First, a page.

PPTA President

Image Angela Roberts PPTA president 2013-2014

News and views from PPTA president Angela Roberts.

Includes the PPTA News viewpoint and his responses to various education issues raised in the media.

(Angela began her presidency mid January 2013)



A sticky wicket - cricket and education

New Zealand Post Primary Teachers' Association / Te Wehengarua (PPTA) President Angela Roberts compares education to the game of cricket and concludes that in education we are failing to play as a team.

"And we are never going to play as a team while we continue to encourage competition and in-fighting in the belief that this will create better individual players and that will miraculously lift overall performance"

A sticky wicket

My family are cricket nuts. I have an uncle and a cousin who played for New Zealand (in the days when New Zealand used to win more frequently than they do now) and although I never played, I did inherit the family fascination for the ebbs and flows of the game.

Cricket as a metaphor for life and for education

More than any other sport, cricket is known as being a metaphor for life.  At one time or another we've all "gone into bat" for causes or have been "tossed the ball" to take up challenges only to be "forced onto the back foot." "stumped" or "knocked for six" .And on it goes until, hopefully, you're eulogised for having had "a good  innings".

Cricket offers  metaphors for education too. This government's policy in education has been to search for the "miracle ball" - the one that is completely unplayable and will get a wicket. The problem is that it's not called a miracle for nothing so constantly trying to dish one up instead of diligently, persistently and determinedly bowling with accuracy and consistency, results only in the ball being sprayed wastefully all over the park.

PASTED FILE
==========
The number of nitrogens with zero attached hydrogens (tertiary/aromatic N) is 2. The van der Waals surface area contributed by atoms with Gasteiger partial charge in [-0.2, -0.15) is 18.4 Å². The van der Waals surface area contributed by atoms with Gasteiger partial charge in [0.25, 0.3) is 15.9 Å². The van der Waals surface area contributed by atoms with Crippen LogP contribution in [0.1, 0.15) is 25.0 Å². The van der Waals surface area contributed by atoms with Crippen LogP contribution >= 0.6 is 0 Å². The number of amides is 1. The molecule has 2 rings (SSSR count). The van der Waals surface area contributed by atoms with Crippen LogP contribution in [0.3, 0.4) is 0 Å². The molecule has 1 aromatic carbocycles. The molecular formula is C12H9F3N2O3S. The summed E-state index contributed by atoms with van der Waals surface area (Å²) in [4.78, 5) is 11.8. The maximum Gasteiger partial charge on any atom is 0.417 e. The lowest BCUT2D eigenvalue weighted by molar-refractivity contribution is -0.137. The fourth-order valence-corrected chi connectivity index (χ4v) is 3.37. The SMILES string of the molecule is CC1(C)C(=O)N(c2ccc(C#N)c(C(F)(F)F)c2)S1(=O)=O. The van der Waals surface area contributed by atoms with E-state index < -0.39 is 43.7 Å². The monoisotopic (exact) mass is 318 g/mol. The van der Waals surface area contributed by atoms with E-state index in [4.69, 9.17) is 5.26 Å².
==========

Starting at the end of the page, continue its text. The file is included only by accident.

The challenge is to ensure all children benefit from their schooling

Charter schools are a prime example. They may well succeed for the relatively small number of students who benefit from the selective intakes, the improved funding, the smaller class sizes and the availability of extra coaching. But pockets of success, the miracle ball, is not what national
education systems are about. We are already able to deliver to most children. The 21st century challenge is how to ensure all children benefit fully from their schooling.

Everything we know about education tells us that changing a whole system requires steady, systematic and supported change with a capacity to reflect, review and modify where necessary.

Reducing inequality is the first goal to support academic success

As Pasi Sahlberg explained to PPTA's annual conference in October, Finland did not set out to become the top-ranked nation in the world for educational achievement. Its goal, for over 30 years, had  been to reduce inequality - academic success came as a by-product of that quest.

Looking north from New Zealand, the puzzle is how Finland has managed to find  politicians able to develop a strategy and let it run, and to resist the temptation to constantly change the goals and the rules.

It's hard to argue with the Finns' success but there are New Zealanders who reject the lesson. They variously try to attribute the achievement to some extraneous factor - the cold weather is a very popular explanation. More sophisticated is the claim that Finland is successful because it has a less diverse student population than us. In which case we need to know which aspects of Finnish policies won't work for Māori and Pasifika learners. The high entry standards for teacher education? The extensive provision of professional development? The welfare services (food, health care, counselling) provided at schools? The provision of well-resourced, local schools?

Research evidence , teaching experience and common sense say that these policies will make the difference.


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